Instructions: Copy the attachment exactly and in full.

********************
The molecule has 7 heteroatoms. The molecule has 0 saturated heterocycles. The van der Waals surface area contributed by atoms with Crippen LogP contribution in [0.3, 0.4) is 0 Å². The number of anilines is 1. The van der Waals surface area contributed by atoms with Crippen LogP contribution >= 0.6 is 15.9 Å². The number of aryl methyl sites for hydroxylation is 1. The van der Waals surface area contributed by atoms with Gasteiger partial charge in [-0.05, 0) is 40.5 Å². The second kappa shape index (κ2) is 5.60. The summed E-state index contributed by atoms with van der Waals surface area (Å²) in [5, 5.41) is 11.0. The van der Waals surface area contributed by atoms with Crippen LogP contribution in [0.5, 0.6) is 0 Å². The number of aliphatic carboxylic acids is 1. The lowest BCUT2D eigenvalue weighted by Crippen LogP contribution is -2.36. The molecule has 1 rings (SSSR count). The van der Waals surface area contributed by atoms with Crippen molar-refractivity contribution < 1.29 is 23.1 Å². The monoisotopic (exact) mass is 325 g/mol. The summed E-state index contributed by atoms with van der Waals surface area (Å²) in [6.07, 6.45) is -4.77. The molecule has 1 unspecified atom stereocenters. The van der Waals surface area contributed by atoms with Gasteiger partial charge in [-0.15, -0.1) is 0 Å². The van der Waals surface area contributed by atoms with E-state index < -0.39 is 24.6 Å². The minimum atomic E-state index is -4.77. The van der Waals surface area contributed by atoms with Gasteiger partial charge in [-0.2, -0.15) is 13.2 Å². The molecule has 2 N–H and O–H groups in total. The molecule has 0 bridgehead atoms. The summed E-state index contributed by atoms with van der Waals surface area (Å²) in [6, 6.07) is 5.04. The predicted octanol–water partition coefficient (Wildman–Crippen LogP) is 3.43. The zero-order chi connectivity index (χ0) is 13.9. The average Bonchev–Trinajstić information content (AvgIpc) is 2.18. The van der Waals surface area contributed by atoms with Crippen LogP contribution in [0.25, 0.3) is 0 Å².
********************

The molecule has 7 heteroatoms. The molecule has 0 saturated heterocycles. The van der Waals surface area contributed by atoms with Crippen LogP contribution in [0.3, 0.4) is 0 Å². The number of anilines is 1. The van der Waals surface area contributed by atoms with Crippen LogP contribution >= 0.6 is 15.9 Å². The number of aryl methyl sites for hydroxylation is 1. The van der Waals surface area contributed by atoms with Gasteiger partial charge in [-0.05, 0) is 40.5 Å². The second kappa shape index (κ2) is 5.60. The summed E-state index contributed by atoms with van der Waals surface area (Å²) in [5, 5.41) is 11.0. The van der Waals surface area contributed by atoms with Crippen LogP contribution in [0.5, 0.6) is 0 Å². The number of aliphatic carboxylic acids is 1. The lowest BCUT2D eigenvalue weighted by Crippen LogP contribution is -2.36. The molecule has 1 rings (SSSR count). The van der Waals surface area contributed by atoms with Crippen molar-refractivity contribution < 1.29 is 23.1 Å². The monoisotopic (exact) mass is 325 g/mol. The summed E-state index contributed by atoms with van der Waals surface area (Å²) in [6.07, 6.45) is -4.77. The molecule has 1 unspecified atom stereocenters. The van der Waals surface area contributed by atoms with Gasteiger partial charge in [-0.15, -0.1) is 0 Å². The van der Waals surface area contributed by atoms with E-state index < -0.39 is 24.6 Å². The minimum atomic E-state index is -4.77. The van der Waals surface area contributed by atoms with Gasteiger partial charge in [-0.2, -0.15) is 13.2 Å². The molecule has 2 N–H and O–H groups in total. The molecule has 0 bridgehead atoms. The summed E-state index contributed by atoms with van der Waals surface area (Å²) in [6, 6.07) is 5.04. The predicted octanol–water partition coefficient (Wildman–Crippen LogP) is 3.43. The zero-order chi connectivity index (χ0) is 13.9. The average Bonchev–Trinajstić information content (AvgIpc) is 2.18. The van der Waals surface area contributed by atoms with Crippen LogP contribution in [0.25, 0.3) is 0 Å².